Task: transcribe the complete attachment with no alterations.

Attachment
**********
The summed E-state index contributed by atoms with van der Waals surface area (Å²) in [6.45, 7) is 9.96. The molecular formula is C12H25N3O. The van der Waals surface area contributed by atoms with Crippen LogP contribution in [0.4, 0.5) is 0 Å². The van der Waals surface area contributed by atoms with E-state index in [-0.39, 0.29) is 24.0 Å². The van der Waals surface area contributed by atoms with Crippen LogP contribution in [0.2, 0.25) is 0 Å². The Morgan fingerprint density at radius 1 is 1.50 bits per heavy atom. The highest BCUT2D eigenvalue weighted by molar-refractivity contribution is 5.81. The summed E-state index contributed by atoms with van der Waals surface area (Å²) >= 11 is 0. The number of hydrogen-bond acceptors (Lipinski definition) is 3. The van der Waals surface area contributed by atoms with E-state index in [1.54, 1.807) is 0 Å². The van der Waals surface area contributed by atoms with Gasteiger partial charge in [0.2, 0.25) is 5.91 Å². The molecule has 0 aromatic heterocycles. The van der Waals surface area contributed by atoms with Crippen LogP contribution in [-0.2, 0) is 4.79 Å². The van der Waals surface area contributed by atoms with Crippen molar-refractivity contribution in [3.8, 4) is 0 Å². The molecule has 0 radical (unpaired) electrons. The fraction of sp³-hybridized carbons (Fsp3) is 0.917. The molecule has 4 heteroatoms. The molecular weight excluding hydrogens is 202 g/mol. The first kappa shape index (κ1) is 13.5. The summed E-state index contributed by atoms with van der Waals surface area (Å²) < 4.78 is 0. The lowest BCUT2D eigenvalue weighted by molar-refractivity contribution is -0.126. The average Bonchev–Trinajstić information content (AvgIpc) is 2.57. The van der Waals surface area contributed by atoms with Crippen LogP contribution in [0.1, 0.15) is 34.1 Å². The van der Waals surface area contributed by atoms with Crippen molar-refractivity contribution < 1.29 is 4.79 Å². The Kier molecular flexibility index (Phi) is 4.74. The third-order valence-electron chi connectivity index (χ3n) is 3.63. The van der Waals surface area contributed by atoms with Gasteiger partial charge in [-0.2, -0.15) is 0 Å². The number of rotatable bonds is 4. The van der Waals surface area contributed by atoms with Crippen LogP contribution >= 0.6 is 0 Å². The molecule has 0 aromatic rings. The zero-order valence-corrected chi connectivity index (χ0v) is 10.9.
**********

The summed E-state index contributed by atoms with van der Waals surface area (Å²) in [6.45, 7) is 9.96. The molecular formula is C12H25N3O. The van der Waals surface area contributed by atoms with Crippen LogP contribution in [0.4, 0.5) is 0 Å². The van der Waals surface area contributed by atoms with E-state index in [-0.39, 0.29) is 24.0 Å². The van der Waals surface area contributed by atoms with Crippen LogP contribution in [0.2, 0.25) is 0 Å². The Morgan fingerprint density at radius 1 is 1.50 bits per heavy atom. The highest BCUT2D eigenvalue weighted by molar-refractivity contribution is 5.81. The summed E-state index contributed by atoms with van der Waals surface area (Å²) >= 11 is 0. The number of hydrogen-bond acceptors (Lipinski definition) is 3. The van der Waals surface area contributed by atoms with E-state index in [1.54, 1.807) is 0 Å². The van der Waals surface area contributed by atoms with Gasteiger partial charge in [0.2, 0.25) is 5.91 Å². The molecule has 0 aromatic heterocycles. The van der Waals surface area contributed by atoms with Crippen LogP contribution in [-0.2, 0) is 4.79 Å². The van der Waals surface area contributed by atoms with Crippen molar-refractivity contribution in [3.8, 4) is 0 Å². The molecule has 0 radical (unpaired) electrons. The fraction of sp³-hybridized carbons (Fsp3) is 0.917. The molecule has 4 heteroatoms. The molecular weight excluding hydrogens is 202 g/mol. The first kappa shape index (κ1) is 13.5. The summed E-state index contributed by atoms with van der Waals surface area (Å²) < 4.78 is 0. The lowest BCUT2D eigenvalue weighted by molar-refractivity contribution is -0.126. The average Bonchev–Trinajstić information content (AvgIpc) is 2.57. The van der Waals surface area contributed by atoms with Crippen LogP contribution in [0.1, 0.15) is 34.1 Å². The van der Waals surface area contributed by atoms with Crippen molar-refractivity contribution < 1.29 is 4.79 Å². The Kier molecular flexibility index (Phi) is 4.74. The third-order valence-electron chi connectivity index (χ3n) is 3.63. The van der Waals surface area contributed by atoms with Gasteiger partial charge in [-0.2, -0.15) is 0 Å². The number of rotatable bonds is 4. The van der Waals surface area contributed by atoms with Crippen LogP contribution >= 0.6 is 0 Å². The molecule has 0 aromatic rings. The zero-order valence-corrected chi connectivity index (χ0v) is 10.9.